But there are also several things you can do to help your group members feel more comfortable with group prayer. I teach my small-group leaders to use different kinds of prayers to help group members become more comfortable praying out loud over time. Try these ideas in order.
This is a great way to introduce a group to praying out loud together. The model is simple: the leader explains to the group that everyone will fill in the blank of a sentence prayer. This keeps the prayers simple and allows everyone to talk. Plus, it’s a great way to connect prayer to your study topic. For instance, if you’ve just done a study on celebration, guide the group with “God, I celebrate you because___.”
It’s important to let the group know the following guidelines:
- Keep it short and let everyone know there will be time later for longer, more specific prayers.
- Participating more than once is encouraged.
- It’s okay to repeat a word or thought someone else has already prayed.
Some examples could be:
God, you are ___.
God, thank you ___.
God, I love you because _____.
God, help me overcome my fear of ___.
The leader will go first to set the example. For instance, the leader may say, “God, you are forgiving.” Then group members can share their own sentences. When it’s time for the second one the leader will again go first. After you’ve gone through two or three sentence prayers, transition the group into a time of open prayer. Now is the time to pray for anything that may be on your heart or mind.
Prayer Request Cards
It’s common for groups to spend time taking prayer requests. Unfortunately many groups spend more time discussing those requests than actually praying. This method collects prayer requests yet keeps the focus on praying.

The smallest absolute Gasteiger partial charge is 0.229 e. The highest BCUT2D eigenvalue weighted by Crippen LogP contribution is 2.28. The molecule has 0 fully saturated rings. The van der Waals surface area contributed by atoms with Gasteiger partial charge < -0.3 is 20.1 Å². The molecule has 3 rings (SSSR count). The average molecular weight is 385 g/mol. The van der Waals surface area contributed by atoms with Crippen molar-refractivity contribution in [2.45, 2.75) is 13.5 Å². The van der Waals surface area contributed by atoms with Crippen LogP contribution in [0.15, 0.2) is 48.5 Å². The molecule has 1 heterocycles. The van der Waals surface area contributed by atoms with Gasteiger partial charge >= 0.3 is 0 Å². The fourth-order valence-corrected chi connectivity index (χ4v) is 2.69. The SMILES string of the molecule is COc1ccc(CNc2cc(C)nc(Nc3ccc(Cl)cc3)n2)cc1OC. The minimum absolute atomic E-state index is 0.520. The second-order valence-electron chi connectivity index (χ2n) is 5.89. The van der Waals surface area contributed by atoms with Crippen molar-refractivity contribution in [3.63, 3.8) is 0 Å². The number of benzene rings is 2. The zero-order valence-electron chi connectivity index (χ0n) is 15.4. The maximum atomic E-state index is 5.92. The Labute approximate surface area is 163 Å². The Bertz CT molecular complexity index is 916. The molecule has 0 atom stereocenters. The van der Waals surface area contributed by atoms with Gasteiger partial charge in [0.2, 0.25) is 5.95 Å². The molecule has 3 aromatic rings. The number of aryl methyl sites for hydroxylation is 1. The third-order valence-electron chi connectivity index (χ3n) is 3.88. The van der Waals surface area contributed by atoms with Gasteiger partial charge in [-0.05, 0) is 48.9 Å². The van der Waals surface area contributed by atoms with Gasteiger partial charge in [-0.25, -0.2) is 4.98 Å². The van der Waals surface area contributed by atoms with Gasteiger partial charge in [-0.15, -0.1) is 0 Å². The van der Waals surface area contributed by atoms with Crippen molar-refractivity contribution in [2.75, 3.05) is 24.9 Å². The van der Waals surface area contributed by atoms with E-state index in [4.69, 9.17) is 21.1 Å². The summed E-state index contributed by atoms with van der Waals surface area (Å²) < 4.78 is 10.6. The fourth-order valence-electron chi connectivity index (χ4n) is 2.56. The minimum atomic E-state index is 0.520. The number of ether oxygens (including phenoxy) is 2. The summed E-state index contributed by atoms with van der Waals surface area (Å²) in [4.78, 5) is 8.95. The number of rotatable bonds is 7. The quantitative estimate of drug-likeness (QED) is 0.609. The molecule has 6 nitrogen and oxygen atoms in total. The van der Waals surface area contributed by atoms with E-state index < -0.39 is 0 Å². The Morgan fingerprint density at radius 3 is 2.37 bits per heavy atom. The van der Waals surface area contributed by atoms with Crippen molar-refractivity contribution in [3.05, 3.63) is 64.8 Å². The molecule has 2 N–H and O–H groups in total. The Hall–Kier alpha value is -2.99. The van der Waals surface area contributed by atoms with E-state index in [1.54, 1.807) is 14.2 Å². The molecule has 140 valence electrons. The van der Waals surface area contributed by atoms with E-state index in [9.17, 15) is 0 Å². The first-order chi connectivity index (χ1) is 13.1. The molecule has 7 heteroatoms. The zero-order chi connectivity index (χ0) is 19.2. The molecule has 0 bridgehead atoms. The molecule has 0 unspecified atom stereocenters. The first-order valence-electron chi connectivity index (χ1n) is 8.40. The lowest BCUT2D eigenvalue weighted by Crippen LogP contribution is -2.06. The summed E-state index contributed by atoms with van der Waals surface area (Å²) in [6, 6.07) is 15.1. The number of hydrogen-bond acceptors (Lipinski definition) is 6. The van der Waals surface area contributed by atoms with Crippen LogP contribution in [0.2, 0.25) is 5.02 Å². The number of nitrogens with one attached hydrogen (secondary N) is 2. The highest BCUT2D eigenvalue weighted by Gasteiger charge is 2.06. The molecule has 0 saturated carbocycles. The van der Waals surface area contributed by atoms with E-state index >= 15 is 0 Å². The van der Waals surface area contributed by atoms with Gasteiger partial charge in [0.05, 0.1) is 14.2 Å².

Provide notecards and pens for everyone to write down prayer requests. Be sure to let the group know that the prayer requests will be shared with the person on their left and potentially prayed for out loud. Remind group members to keep prayer requests focused on themselves or their immediate family members.
Once group members finish writing their requests, pass the notecards one person to the left. If you lead a co-ed group, it might be better to have group members pass to the next person on their left who is the same gender.
Next group members will pray silently or out loud for the cards they hold. The leader begins the prayer time by praying for the notecard he or she received. Once everyone has had a chance to pray, the leader will close the prayer time.
Group members take home the cards they received and pray throughout the week for the requests.
Teaspoon (T.S.P.) Prayer
The T.S.P. prayer method encourages everyone to share a Thanks, Sorry, and Please. The T.S.P. method creates an important yet often overlooked opportunity to tell God we’re sorry.
Pass out notecards and pens ensuring everyone has three cards. Ask group members to write one word on each card: Thanks, Sorry, and Please. Then turn over the cards and write a corresponding prayer for each. Let group members know ahead of time that cards will be shuffled and redistributed for prayer, so someone else will be reading what they wrote. They don’t need to write their name on the cards, though.
Once everyone is finished writing, collect the cards in three separate stacks: Thanks, Sorry, and Please. Shuffle or mix up each stack and pass out the cards. If group members receive one of their own cards, they can either keep it or exchange it. Then group members will take turns reading the card they received as a prayer. Read all the Thanks cards before continuing on to the Sorry cards, and all the Sorry cards before moving on to the Please cards. The leader can begin the time, and then close the time once everyone has gone.